A Look at Credit Default Swaps and Market Makers

Are market makers contrarian? Evidence of the credit default swap market

Deming Wu

Government of the United States of America – Office of the Comptroller of the Currency (OCC)

May 19, 2015

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This article examines how a market maker adjusts its credit default swap (CDS) holdings in response to changes in CDS spreads over different time intervals and finds mixed evidence. Specifically, the negative correlation between weekly changes in CDS spreads and changes in net CDS positions suggests that market makers are “leaning against the wind” and absorbing short-term liquidity shocks. This correlation, however, turns positive during the monthly interval, implying that market makers follow trends. Finally, this correlation is insignificant over the quarterly interval, suggesting that market makers are not betting on the direction of the CDS spread over the long term.

Are market makers contrarian? Evidence of the Credit Default Swap Market – Introduction

Proprietary trading is the buying and selling of financial instruments with the intention of profiting from the difference between the buying price and the selling price. Following the financial crisis of 2007-2009, policymakers and regulators became increasingly concerned about the adverse effects of proprietary trading on financial stability. Therefore, the Volcker Rule, a provision of the Dodd-Frank Wall Street Reform and Consumer Protection Act that was enacted in 2010, prohibits proprietary trading by commercial banks unless it whether it is legitimate market making activity or specifically aligned hedging. According to Duffie (2012), over-the-counter (OTC) markets essentially cover all transactions in bonds, loans, mortgages, currencies, commodities and around 60% of the notional stock of derivatives. In an over-the-counter market, brokers act as market makers by stating the prices at which they will buy and sell a security. Unlike conventional brokers who simply match buyers and sellers, a market maker acts as a counterparty when an investor wants to sell or buy securities. Conventional wisdom suggests that market makers would “lean against the wind” by absorbing liquidity shocks and offering “immediacy” to investors (Weill, 2007). In other words, market making is a form of proprietary trading designed to provide liquidity to investors. In light of this important role, critics of the Volcker Rule argue that it will reduce the ability of market makers to provide liquidity. This study examines how market makers trade credit default swaps using a new dataset that tracks each market maker’s CDS positions on individual companies over time.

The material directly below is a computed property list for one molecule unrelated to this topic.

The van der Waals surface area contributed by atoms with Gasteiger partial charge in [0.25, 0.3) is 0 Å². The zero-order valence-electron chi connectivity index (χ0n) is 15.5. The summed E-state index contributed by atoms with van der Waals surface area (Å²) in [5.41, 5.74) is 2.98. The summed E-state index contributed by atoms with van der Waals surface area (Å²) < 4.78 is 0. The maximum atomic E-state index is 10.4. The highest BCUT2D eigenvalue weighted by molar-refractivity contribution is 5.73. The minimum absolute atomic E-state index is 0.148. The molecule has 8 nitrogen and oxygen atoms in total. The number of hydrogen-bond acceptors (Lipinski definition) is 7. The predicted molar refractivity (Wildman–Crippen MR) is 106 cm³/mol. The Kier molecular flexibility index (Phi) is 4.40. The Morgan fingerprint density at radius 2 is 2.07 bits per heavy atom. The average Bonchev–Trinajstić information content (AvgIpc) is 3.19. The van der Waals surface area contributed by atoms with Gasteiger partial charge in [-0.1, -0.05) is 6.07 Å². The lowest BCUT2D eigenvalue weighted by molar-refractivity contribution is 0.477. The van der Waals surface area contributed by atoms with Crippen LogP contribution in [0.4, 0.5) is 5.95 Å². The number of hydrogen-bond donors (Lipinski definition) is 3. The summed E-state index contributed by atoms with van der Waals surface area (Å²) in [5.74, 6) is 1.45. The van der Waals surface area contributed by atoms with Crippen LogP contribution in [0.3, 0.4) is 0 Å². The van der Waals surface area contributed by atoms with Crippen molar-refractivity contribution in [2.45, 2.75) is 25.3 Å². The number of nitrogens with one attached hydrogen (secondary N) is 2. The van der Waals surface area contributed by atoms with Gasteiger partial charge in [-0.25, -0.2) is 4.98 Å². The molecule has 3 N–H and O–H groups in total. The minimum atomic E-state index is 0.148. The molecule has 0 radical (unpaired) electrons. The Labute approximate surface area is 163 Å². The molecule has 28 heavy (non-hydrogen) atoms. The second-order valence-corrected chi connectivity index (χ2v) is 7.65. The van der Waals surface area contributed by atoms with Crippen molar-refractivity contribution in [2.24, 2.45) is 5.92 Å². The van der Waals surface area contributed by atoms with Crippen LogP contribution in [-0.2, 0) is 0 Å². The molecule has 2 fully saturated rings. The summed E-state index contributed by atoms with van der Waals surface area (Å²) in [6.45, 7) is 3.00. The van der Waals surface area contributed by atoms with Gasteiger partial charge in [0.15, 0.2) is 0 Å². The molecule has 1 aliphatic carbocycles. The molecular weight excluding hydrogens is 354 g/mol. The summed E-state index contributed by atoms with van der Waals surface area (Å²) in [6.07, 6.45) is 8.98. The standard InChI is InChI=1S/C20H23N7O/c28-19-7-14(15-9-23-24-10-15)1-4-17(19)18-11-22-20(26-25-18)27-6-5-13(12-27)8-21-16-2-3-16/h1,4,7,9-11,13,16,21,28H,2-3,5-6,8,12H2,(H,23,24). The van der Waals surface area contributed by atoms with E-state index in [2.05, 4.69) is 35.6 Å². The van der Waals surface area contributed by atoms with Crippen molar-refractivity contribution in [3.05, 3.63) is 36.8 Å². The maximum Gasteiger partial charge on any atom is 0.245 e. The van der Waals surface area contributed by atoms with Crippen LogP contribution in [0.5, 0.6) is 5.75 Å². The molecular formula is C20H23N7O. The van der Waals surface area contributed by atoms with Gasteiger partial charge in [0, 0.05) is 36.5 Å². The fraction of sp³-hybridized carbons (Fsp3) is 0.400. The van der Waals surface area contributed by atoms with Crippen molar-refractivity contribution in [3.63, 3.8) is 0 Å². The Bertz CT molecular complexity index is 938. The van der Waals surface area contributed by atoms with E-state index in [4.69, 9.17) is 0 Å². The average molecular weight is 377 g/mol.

A credit default swap (CDS) is a credit derivative contract that transfers the risk of default of one or more reference entities from the protection buyer to the protection seller. Under a CDS contract, the protection buyer is entitled to protection on a specified nominal value (i.e. the notional amount) if a credit event occurs for the reference entity (for example, default, bankruptcy or credit event specified in the contract). In return for this protection, the buyer of the protection pays a periodic fee (i.e. the CDS premium or spread) to the seller of the protection until the expiry date of the CDS contract. Since CDS are traded in the OTC market with low transparency, we know little about how market makers trade CDS (Stulz, 2010). Indeed, the lack of transparency hampered the ability of policymakers to craft effective responses during the 2007-2009 financial crisis (Bank for International Settlements, 2013; Financial Stability Board, 2009). Therefore, one of the aims of this study is to provide empirical evidence that facilitates an informed debate on the role of market makers in the CDS market.

More specifically, I examine how a market maker adjusts its CDS positions on a company in response to a change in the CDS spread of this reference entity. Because the primary goal of market makers is to facilitate trades rather than take directional positions, they are expected to buy or sell securities based on their clients’ demands, rather than betting on the price direction of the securities. . Therefore, if a market maker is effectively leaning against the wind by absorbing liquidity shocks and providing “immediacy” to investors, then the market maker will reduce its net CDS position on a reference entity when its customers will increase their demands for this CDS. In other words, one would expect a negative relationship between changes in a reference entity’s CDS spread and changes in a market maker’s net CDS position in that reference entity.

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